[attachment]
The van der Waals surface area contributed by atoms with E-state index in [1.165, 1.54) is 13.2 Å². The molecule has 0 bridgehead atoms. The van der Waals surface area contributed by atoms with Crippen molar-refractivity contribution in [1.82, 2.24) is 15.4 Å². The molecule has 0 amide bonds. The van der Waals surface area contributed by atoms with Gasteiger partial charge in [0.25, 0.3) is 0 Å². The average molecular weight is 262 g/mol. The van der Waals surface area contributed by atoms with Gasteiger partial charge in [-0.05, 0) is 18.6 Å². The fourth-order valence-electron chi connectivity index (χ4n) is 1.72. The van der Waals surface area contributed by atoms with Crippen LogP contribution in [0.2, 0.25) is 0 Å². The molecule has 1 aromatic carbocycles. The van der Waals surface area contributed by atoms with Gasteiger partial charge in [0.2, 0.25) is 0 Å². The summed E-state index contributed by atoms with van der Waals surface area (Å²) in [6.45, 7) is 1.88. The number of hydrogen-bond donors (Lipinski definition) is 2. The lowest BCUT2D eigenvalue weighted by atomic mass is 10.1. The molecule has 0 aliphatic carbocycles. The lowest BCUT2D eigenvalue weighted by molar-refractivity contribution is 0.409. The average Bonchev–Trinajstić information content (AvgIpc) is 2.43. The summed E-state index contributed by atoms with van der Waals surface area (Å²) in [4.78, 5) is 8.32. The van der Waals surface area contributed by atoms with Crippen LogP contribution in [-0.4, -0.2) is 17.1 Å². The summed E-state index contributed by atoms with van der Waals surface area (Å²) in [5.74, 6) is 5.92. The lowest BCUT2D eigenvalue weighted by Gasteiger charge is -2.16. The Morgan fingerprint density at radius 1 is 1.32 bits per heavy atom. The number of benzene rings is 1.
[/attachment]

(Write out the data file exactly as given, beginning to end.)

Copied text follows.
The van der Waals surface area contributed by atoms with E-state index in [1.165, 1.54) is 13.2 Å². The molecule has 0 bridgehead atoms. The van der Waals surface area contributed by atoms with Crippen molar-refractivity contribution in [1.82, 2.24) is 15.4 Å². The molecule has 0 amide bonds. The van der Waals surface area contributed by atoms with Gasteiger partial charge in [0.25, 0.3) is 0 Å². The average molecular weight is 262 g/mol. The van der Waals surface area contributed by atoms with Gasteiger partial charge in [-0.05, 0) is 18.6 Å². The fourth-order valence-electron chi connectivity index (χ4n) is 1.72. The van der Waals surface area contributed by atoms with Crippen LogP contribution in [0.2, 0.25) is 0 Å². The molecule has 1 aromatic carbocycles. The van der Waals surface area contributed by atoms with Gasteiger partial charge in [0.2, 0.25) is 0 Å². The summed E-state index contributed by atoms with van der Waals surface area (Å²) in [6.45, 7) is 1.88. The number of hydrogen-bond donors (Lipinski definition) is 2. The lowest BCUT2D eigenvalue weighted by atomic mass is 10.1. The molecule has 0 aliphatic carbocycles. The lowest BCUT2D eigenvalue weighted by molar-refractivity contribution is 0.409. The average Bonchev–Trinajstić information content (AvgIpc) is 2.43. The summed E-state index contributed by atoms with van der Waals surface area (Å²) in [4.78, 5) is 8.32. The van der Waals surface area contributed by atoms with Crippen LogP contribution in [-0.4, -0.2) is 17.1 Å². The summed E-state index contributed by atoms with van der Waals surface area (Å²) in [5.74, 6) is 5.92. The lowest BCUT2D eigenvalue weighted by Gasteiger charge is -2.16. The Morgan fingerprint density at radius 1 is 1.32 bits per heavy atom. The number of benzene rings is 1.